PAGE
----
Magazine article National Defense

Armor Rush: Surge in Vehicle Orders Calls for Unconventional Buying Methods

Magazine article National Defense

Armor Rush: Surge in Vehicle Orders Calls for Unconventional Buying Methods

Article excerpt

Amid escalating pressure to deliver better protection for troops in Iraq, the Army and the Marine Corps have committed to buying nearly 6,800 mine-resistant armored vehicles by March 2008.

But to meet the aggressive schedule, the services have made a number of unorthodox buying decisions. The Marine Corps, which oversees the procurement of the "mine resistant ambush protected" vehicles on behalf of all the services, was seeking to buy 4,060 MRAPs in late 2006. But the mounting U.S. war casualties in Iraq caused by roadside bombs led the Corps to triple its orders. Last month, the services agreed to buy approximately 6,800 vehicles.

The Marine Corps is buying MRAPs so it can take its armored humvees out of harm's way. The Army instead views the mine-resistant vehicles as "route clearance" support assets that would not necessarily be employed as patrol humvees.

The MRAP program is a "real challenge for the acquisition community," said Delores Etter, the assistant secretary of the Navy for research, development and acquisition. Etter is the senior procurement executive overseeing MRAP. Because of its size, the program also will garner additional oversight from the Pentagon's top acquisition official, Kenneth Krieg.

As a result of the sudden increase in the size of the program and the urgency attached to it, the Marine Corps began awarding production contracts for vehicles before they were fully tested and before the program got final endorsement from the four-star panel that approves all major military acquisitions.

Despite the pressing need for these vehicles, most of the funds to procure them are not in the Defense Department's budget and have yet to be appropriated under war-emergency measures. It also remains unclear whether the Army and the Marine Corps have agreed to buy the same vehicles. Earlier this month, Army officials indicated they are considering purchasing as many as 18,000 mine-resistant vehicles after they complete an initial buy of 2,500 MRAPs.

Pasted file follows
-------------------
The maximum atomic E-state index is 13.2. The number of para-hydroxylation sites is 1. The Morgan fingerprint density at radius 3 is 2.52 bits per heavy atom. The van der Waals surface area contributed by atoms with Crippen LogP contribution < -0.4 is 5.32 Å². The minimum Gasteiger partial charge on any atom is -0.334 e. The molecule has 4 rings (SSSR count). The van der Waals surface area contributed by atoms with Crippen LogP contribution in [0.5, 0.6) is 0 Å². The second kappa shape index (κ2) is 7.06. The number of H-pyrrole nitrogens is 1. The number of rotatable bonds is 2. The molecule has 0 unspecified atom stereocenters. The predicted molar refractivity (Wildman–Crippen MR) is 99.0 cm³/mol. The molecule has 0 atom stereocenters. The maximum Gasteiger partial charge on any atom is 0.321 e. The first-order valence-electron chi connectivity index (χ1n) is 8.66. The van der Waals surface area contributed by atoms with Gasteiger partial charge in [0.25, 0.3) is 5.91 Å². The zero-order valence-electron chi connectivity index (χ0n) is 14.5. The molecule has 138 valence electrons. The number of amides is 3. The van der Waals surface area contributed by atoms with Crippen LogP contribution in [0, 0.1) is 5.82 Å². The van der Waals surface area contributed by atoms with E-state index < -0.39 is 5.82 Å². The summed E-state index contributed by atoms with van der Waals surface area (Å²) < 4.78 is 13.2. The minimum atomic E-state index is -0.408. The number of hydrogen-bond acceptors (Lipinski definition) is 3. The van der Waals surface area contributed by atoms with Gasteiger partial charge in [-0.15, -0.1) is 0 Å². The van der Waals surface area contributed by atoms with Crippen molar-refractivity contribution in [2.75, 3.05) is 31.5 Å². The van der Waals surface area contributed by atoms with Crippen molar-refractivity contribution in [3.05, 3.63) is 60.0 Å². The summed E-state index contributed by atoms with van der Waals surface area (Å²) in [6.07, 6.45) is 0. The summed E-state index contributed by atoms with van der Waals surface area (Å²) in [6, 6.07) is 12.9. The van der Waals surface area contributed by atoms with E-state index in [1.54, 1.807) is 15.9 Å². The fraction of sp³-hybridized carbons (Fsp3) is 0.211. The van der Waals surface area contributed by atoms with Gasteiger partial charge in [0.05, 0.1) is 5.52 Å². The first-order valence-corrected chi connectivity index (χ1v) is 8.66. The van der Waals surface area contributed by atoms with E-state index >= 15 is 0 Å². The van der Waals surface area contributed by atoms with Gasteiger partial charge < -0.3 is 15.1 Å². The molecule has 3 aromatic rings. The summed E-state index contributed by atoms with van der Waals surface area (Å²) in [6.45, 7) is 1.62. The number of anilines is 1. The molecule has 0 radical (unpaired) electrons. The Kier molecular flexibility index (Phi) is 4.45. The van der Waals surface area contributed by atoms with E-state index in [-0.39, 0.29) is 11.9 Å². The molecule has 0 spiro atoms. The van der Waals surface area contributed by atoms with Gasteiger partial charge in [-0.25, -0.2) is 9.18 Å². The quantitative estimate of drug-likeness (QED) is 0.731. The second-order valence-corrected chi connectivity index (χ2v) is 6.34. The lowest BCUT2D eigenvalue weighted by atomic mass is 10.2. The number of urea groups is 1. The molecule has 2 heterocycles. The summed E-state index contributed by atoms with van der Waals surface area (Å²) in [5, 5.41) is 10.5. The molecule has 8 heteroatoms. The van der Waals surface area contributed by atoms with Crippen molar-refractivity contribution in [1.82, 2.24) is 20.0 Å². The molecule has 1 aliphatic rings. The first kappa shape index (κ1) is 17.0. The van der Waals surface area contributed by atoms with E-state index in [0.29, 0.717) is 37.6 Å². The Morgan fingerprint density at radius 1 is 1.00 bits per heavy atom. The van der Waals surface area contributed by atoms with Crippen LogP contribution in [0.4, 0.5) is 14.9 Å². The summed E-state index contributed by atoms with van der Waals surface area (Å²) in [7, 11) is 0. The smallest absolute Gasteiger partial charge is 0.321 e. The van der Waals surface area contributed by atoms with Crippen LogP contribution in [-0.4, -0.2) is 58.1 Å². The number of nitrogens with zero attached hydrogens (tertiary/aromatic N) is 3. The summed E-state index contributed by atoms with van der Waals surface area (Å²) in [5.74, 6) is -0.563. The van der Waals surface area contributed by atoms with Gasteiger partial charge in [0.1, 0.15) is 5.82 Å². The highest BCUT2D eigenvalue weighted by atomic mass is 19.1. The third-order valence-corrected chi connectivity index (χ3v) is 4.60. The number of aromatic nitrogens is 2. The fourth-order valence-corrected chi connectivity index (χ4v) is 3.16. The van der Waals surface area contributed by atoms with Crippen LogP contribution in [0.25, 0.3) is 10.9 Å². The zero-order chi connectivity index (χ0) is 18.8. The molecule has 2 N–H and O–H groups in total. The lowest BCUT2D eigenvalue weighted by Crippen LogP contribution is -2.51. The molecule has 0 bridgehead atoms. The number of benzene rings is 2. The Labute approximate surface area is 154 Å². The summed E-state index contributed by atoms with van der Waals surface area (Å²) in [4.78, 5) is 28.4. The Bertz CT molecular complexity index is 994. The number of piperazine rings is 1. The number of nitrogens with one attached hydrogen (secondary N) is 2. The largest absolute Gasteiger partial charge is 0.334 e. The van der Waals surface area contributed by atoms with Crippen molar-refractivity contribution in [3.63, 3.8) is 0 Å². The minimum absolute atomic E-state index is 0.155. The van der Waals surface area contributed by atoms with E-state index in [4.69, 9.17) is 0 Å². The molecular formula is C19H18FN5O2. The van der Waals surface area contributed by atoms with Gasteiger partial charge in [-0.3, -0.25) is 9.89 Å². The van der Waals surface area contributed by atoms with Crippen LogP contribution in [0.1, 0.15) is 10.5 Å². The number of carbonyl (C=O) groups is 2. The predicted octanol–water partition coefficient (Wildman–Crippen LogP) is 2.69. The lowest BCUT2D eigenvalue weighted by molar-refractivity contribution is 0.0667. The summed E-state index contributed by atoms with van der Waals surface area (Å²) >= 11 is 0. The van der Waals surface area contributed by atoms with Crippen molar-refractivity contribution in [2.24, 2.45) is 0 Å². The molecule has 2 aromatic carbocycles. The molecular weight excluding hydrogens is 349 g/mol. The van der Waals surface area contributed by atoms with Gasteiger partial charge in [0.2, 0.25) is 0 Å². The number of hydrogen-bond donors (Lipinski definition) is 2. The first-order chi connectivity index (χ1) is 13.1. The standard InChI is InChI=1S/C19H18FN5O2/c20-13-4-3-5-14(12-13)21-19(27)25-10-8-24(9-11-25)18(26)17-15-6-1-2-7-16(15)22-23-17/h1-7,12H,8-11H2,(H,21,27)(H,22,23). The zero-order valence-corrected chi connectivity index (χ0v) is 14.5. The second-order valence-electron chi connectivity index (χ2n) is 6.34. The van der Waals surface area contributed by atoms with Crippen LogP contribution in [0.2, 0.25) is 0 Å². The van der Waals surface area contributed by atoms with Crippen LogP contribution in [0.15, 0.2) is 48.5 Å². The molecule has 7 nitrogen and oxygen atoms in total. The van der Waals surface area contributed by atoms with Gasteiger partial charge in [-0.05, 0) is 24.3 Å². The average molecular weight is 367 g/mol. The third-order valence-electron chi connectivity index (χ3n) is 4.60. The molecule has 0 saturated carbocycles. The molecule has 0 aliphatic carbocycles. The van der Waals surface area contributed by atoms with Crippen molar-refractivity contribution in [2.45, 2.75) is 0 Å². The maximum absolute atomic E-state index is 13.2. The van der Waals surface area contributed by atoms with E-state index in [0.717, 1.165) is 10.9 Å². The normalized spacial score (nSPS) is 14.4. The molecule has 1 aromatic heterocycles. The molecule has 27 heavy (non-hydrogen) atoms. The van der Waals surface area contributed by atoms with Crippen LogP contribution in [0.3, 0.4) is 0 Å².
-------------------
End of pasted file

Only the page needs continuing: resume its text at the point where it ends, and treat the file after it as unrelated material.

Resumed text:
"This is a fast moving program with so many pieces," said a senior defense official who closely follows the MRAP program. Military commanders in Iraq have categorized these vehicles as "urgent needs," so the only way to satisfy the demanding schedule is by "doing things in parallel," the official said. That means several contractors--each one with a different MRAP design--are ramping up production lines while prototypes are tested at Aberdeen Proving Ground, Md.

Before the MRAP program got under way this year, the Marine Corps had approximately 300 mine-protected vehicles in Iraq, and the Army about 2,000. Unlike armored humvees, mine-proof vehicles have V-shaped hulls and raised chassis. They offer 400 percent more protection than an armored humvee, said Gen. James Conway, commandant of the Marine Corps.

The Joint Requirements Oversight Council--a four-star panel led by the vice chairman of the Joint Chiefs of Staff--was expected to approve the expanded MRAP program several weeks after the contracts had been awarded. The JROC was asked to sign off on orders of 2,500 vehicles for the Army, 538 for the Navy and 3,594 for the Marine Corps.

The fiscal year 2007 emergency war budget included $1.1 billion for MRAP, and $830 billion was requested in the 2008 budget. But that still leaves the program $4.45 billion short of what it needs to acquire all 6,632 vehicles.

The absence of funds for vehicles that were deemed an urgent need resulted from a lack of "synchronization" between the chains of command that oversee the budget and war-equipment requests, the defense official said. "The timing was out of synch. The services weren't able to react fast enough."

The Army signed on to the MRAP program last November--only after it received urgent requisitions from deployed units. "The request from the theater came too late" to include it in the budget that was sent to Congress in February, an Army official said. …

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